Please explain this tradition of certain church goers

I come from a country where a church is supposed to be silent unless there is a service/mass/concert going on/being celebrated. At the local parish some people start talking in church after Mass. Here in Sweden going go church has often been a “serious” thing. I really like the “seriousness” of going to church.
Suits me well, I think.
I was told by one of the parish Priests that in Spain or Italy people actually do talk in church and the people of those cultures talk in church after Mass. Why do they/you have this “weird” tradition? Are you even allowed to speak in the church at all unless you really had to, but then only in a low voice?

There are many cultural differences between North and South, and feeling free to talk in church before and after Mass could simply be one of those differences. I certainly don’t see anything “weird” about it, and I don’t think it’s a theological difference, though conceivably it might have something to do with Lutheran influence.

Another very noticeable cultural difference between North and South has to do with drinking. In Sweden and some other Northern countries you see complex legal restrictions on where and when you can buy beer, wine, and distilled liquor, while in the South you just get them in the supermarket along with the rest of your shopping.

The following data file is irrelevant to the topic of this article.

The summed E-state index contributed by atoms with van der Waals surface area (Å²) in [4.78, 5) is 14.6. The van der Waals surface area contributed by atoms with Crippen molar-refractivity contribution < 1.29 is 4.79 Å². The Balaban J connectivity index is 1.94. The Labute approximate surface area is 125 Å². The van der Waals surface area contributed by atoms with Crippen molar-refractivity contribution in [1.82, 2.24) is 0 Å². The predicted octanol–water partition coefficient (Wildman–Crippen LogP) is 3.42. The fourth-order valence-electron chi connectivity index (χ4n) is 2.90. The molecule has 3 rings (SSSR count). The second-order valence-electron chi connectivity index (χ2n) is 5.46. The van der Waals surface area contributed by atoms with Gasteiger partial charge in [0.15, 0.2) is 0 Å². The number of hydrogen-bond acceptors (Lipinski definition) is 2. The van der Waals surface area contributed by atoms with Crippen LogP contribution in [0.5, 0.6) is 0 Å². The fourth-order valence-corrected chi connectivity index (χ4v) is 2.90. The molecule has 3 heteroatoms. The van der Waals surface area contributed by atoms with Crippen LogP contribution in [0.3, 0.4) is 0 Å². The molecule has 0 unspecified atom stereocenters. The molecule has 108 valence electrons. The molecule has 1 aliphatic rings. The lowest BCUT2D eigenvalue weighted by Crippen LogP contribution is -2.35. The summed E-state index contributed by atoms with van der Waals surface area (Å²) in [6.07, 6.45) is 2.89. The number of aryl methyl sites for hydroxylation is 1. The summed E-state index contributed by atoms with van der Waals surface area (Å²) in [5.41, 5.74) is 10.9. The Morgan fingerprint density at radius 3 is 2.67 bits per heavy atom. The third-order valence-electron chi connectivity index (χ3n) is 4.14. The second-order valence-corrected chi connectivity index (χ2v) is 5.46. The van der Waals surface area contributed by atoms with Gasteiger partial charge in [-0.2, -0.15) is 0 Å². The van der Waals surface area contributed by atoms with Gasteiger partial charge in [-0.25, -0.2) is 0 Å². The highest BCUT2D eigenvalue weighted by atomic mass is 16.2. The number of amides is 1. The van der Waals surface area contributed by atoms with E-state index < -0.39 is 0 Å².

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But why? Why talk in church? Why isnt it considered rude for them to talk in church? I dont get it.

Who are people being “rude” to, if everyone present in the church agrees that it isn’t rude to talk before Mass has begun or after it has finished?

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As Ronald Reagan used to say, “Well, there you go again…”

In the USA, people are not silent in church either. They usually will be mostly silent before Mass (there are sometimes a couple of people whispering or chatting very softly), but will often chat after Mass as they are leaving the church, be catching up with friends they see, etc.

And yes this happens in some countries in Europe as well.

Not every culture is the same with respect to its social interactions. Northern European culture in general tends to be much quieter than many other cultures, and that would include in church.

We all think of other cultural customs that are not our own as being “weird” because we are not used to them, but it is a bit rude to say so. The mannerly thing to do is to follow and be tolerant of the customs of the culture you are in. “When in Rome, do as the Romans do.” If I were to attend a church in Sweden where people were expected to be quiet, I would try to be very quiet. If a Swedish person were to attend a church in USA where people chatted after Mass, I would expect them to be tolerant of people chatting and not complain about it.

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Why? Perhaps the question should be “Why not”?